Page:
You will start by creating a new data model file, then a Swift file that will load the data model.
Download our sample project from here, so you can follow these steps.





1) Choose File -> New -> File
On the top right corner, filter all file types by data model, then choose Data Model and click Next.
Keep the file name as-is with the extension .xcdatamodeld, then click Save.




2) Run and Test the project without Core Data

After your run the app on simulator, add a TODO list item and you will notice that it's being added to the list, you can tap it and mark it as complete, but if you kill the app, when you launch it again, it will not have any of the TODO items saved.
In the next step, we will update the Core Data xcdatamodeld to persist these changes.




3) Update the Core Data Model.xcdatamodeld

a) Select the Mode.xcdatamodeld that you created earlier, then click Add Entity. This will create a new entity at the top, just rename that to 'Todo'.

b) Select the Todo entity, and add 2 new attributes:
- taskName and set the type to String
- isCompleted and set the type to Boolean

Now that your Core Data model is ready, we have to write a few lines of code in order load this model.





4) Update your DataManager file

a) Select the DataManager Swift file, and import CoreData
b) Declare the Core Data NSPersistentContainer and pass the model name, in this case it will be Model


You have to add the line 1 and 10



c) Override the init method of your DataManager file, this method will be invoked as soon as this manager class is instantiated.


You have to add the lines 13 to 16




5) Inject the Core Data managedObjectContext in SwiftUI

a) Select the TodoListApp file, this is your @main application file
b) Add the environment modifier and pass the Core Data container view context


You have to add the line 13



6) Add the FetchRequest in SwiftUI view

a) Select the ListContentView file, or any of your SwiftUI views that requires data from Code Data.
b) Add the environment property that was injected in the previous step
c) Create a FetchRequest property that will fetch the Todo entities from Code Data


You have to add the lines 7 and 8



6) Use FetchRequest data instead of DataManager

a) Instead of using 'manager.todoItems' we will use the FetchRequest 'todoItems'. Go ahead and update the following instances where the manager's todoItems are being used.


Update the lines 10, 11 and you can remove line 15


- Line 10 used to access the todoItems from the manager, so we no longer need to do that, because the FetchRequest has a list of items from Core Data.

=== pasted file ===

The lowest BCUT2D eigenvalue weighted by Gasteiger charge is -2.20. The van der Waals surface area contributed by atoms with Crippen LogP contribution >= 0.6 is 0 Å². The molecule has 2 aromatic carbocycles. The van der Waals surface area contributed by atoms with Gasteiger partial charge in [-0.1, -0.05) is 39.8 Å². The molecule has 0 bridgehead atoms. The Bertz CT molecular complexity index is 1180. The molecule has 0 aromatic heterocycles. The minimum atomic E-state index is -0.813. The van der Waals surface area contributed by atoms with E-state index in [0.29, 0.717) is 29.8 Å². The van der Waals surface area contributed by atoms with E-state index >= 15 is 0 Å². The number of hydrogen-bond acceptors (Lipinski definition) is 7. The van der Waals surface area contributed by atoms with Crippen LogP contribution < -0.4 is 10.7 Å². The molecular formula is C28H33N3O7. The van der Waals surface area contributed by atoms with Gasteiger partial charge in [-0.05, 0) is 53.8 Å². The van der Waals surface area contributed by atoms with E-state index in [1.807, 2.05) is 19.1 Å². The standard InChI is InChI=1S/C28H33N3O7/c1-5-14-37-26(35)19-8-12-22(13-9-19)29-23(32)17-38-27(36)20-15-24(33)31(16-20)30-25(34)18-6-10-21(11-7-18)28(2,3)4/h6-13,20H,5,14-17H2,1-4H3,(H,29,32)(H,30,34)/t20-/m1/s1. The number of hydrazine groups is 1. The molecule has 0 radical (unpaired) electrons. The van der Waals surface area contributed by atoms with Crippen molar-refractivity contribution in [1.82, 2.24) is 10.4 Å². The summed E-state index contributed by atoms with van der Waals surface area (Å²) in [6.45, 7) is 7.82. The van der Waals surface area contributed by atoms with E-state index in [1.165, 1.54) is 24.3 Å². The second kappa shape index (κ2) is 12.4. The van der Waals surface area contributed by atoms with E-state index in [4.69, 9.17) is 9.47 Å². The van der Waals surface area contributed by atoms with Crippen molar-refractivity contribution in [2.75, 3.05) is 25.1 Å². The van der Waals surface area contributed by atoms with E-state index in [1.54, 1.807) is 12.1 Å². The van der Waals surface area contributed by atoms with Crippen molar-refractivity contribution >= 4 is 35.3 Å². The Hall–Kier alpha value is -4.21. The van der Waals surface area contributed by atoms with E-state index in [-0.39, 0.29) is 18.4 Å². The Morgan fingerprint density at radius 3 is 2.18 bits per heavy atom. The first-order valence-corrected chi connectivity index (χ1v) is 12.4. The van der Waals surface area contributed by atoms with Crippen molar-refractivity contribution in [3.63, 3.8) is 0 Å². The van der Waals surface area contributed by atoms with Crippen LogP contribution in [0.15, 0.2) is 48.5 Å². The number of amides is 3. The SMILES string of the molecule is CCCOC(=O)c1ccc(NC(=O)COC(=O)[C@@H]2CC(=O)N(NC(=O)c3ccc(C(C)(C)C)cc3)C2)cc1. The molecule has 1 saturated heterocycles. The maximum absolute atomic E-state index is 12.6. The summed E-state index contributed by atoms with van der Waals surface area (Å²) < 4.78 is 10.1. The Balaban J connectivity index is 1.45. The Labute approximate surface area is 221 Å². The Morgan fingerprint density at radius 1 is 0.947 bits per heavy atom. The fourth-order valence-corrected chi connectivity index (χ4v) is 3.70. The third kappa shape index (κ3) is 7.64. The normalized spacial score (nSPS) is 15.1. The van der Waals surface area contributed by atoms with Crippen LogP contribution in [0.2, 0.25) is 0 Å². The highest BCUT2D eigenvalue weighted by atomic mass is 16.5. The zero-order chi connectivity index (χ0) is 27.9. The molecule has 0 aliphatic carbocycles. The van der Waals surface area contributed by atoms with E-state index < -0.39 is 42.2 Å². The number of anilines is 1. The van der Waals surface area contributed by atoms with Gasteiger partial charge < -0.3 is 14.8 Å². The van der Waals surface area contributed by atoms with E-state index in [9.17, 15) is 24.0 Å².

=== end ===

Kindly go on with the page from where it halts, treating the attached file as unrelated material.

- Line 11 changed so the todo task name will display 'No Name' by default, in case the data from FetchRequest happens to have nil as the name.
- Line 15 used to force the view to update, but that's not necessary, because the FetchRequest will take care of that, whenever we update todo item.



7) Save new items to Core Data

a) In the same SwiftUI view file, we will update the 'addItem' method, so we can save the todo task into Core Data instead of using the DataManager. See the code changes required below.


Remove line 9 and add lines 10 to 12


- Line 9 used to save a new todoItem in memory using the DataManager object.
- Line 10 will create a new Todo entity using the viewContext that was injected earlier.
- Line 11 will set the name for the new Todo entity, then next line of code we will save this Todo task/entity into Core Data

You've done a great job so far! Run the app and test it.





FAQ:


Q) When I mark a task as completed, then launch the app next time, it shows un-completed. Why is that?
A) Whenever you make a change to any of the FetchRequest items, you must invoke the save() method. Here is something that you can update in your code, in the same ListContentView SwiftUI view.


See line 15, where you save any changes into Core Data



Q) Where can I get the full source code for this tutorial?
A) We always encourage our customers and visitors to follow the tutorial first, so they can learn what each step has to offer and how the code works. Here is the download link to the full source code, with all the changes from this tutorial.





If you have any questions or suggestions, please feel free to send an email to support@apps4world.com
Thanks for reading!